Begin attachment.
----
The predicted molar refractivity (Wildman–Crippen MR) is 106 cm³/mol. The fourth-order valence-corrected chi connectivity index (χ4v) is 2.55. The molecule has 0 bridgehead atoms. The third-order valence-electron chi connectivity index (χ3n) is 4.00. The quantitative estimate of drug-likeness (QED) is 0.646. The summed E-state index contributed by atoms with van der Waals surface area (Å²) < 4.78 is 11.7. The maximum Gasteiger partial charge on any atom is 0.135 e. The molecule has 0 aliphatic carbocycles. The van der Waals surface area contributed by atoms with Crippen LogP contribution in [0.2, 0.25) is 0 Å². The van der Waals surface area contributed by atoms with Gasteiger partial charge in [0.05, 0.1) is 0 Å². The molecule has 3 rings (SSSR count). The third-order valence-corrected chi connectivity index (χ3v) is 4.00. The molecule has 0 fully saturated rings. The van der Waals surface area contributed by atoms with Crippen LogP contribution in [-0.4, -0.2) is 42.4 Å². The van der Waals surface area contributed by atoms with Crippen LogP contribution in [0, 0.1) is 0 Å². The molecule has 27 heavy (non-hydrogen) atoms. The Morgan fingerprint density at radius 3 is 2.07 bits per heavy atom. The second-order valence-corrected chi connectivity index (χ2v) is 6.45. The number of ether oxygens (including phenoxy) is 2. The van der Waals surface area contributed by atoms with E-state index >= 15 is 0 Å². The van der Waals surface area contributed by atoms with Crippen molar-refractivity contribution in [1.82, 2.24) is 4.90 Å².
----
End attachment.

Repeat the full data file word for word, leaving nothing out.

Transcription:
The predicted molar refractivity (Wildman–Crippen MR) is 106 cm³/mol. The fourth-order valence-corrected chi connectivity index (χ4v) is 2.55. The molecule has 0 bridgehead atoms. The third-order valence-electron chi connectivity index (χ3n) is 4.00. The quantitative estimate of drug-likeness (QED) is 0.646. The summed E-state index contributed by atoms with van der Waals surface area (Å²) < 4.78 is 11.7. The maximum Gasteiger partial charge on any atom is 0.135 e. The molecule has 0 aliphatic carbocycles. The van der Waals surface area contributed by atoms with Crippen LogP contribution in [0.2, 0.25) is 0 Å². The van der Waals surface area contributed by atoms with Gasteiger partial charge in [0.05, 0.1) is 0 Å². The molecule has 3 rings (SSSR count). The third-order valence-corrected chi connectivity index (χ3v) is 4.00. The molecule has 0 fully saturated rings. The van der Waals surface area contributed by atoms with Crippen LogP contribution in [-0.4, -0.2) is 42.4 Å². The van der Waals surface area contributed by atoms with Crippen LogP contribution in [0, 0.1) is 0 Å². The molecule has 27 heavy (non-hydrogen) atoms. The Morgan fingerprint density at radius 3 is 2.07 bits per heavy atom. The second-order valence-corrected chi connectivity index (χ2v) is 6.45. The number of ether oxygens (including phenoxy) is 2. The van der Waals surface area contributed by atoms with E-state index >= 15 is 0 Å². The van der Waals surface area contributed by atoms with Crippen molar-refractivity contribution in [1.82, 2.24) is 4.90 Å².